US President Donald Trump has spoken to his Russian counterpart Vladimir Putin to congratulate him on his electoral victory two days ago.
He said they they would meet in the “not too distant future” to discuss the arms race, Ukraine and Syria.
Mr Putin was re-elected by a landslide, with more than 76% of the vote, for a fourth six-year term.
But there was no strong challenger with the main opposition leader, Alexei Navalny, barred from the race.
European observers said that while the poll was conducted efficiently, there was a lack of genuine choice.
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Mr Trump said the arms race between the US and Russia was “getting out of control… but we will never allow anybody to have anything close to what we have”.
EU Commission chief Jean-Claude Juncker also wrote a letter of congratulations to the Russian leader on Tuesday, pledging to “always be a partner” in improving security co-operation with the Kremlin.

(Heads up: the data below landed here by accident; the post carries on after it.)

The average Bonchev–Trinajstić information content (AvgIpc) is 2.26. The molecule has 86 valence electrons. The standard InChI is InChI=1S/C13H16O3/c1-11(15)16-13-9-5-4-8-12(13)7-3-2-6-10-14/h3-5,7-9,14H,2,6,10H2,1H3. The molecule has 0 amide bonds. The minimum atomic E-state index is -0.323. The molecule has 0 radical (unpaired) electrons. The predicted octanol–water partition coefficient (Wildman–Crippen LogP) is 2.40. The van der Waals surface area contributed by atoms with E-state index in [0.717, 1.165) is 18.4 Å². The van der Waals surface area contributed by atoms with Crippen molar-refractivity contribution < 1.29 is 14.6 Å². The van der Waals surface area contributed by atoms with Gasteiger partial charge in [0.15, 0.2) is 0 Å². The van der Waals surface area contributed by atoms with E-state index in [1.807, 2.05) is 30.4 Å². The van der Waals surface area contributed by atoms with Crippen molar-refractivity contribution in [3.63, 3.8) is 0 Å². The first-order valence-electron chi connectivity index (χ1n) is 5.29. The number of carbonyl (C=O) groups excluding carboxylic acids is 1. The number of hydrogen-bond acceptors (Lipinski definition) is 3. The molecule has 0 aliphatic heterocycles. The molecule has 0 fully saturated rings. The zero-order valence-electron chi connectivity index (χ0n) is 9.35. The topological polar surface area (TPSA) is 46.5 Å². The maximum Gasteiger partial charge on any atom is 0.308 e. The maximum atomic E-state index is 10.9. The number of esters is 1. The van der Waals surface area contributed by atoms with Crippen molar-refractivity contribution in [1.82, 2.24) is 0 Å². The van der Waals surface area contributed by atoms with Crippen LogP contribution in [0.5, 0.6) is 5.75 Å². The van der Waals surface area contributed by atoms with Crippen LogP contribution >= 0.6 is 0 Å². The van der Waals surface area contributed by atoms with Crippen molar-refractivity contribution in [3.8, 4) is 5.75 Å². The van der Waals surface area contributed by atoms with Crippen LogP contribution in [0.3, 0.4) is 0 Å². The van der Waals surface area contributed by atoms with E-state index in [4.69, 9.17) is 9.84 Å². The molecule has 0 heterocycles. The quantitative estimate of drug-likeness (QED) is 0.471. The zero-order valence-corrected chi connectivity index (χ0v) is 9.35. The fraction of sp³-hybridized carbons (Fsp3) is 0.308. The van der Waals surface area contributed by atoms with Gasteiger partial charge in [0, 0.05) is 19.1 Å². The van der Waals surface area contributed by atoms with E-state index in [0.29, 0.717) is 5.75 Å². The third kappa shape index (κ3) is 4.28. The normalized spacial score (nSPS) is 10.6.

“I have always argued that positive relations between the European Union and Russian Federation are crucial to security of our continent,” he said in the letter, which he shared on Twitter.
German Chancellor Angela Merkel was among the first Western leaders to “warmly congratulate” Mr Putin on Monday – a day after his re-election – stressing the need to continue dialogue “to address important bilateral and international challenges and find viable solutions”.
French President Emmanuel Macron wished Mr Putin success in “modernising Russia”, but urged Moscow to shed light on the “unacceptable” attempted assassination of an ex-spy in Britain.
The delayed congratulations come against a backdrop of growing Western tensions with Moscow after the poisoning of ex-spy Sergei Skripal and his daughter Yulia in Britain.
The UK government blamed the nerve agent attack on Russia.
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The UK expelled 23 Russian diplomats from London, prompting a tit-for-tat response from Moscow.
The US, which has backed the UK’s condemnation of Russia, recently imposed sanctions on a group of Russians over alleged interference in favour of the election of Donald Trump as US president in 2016.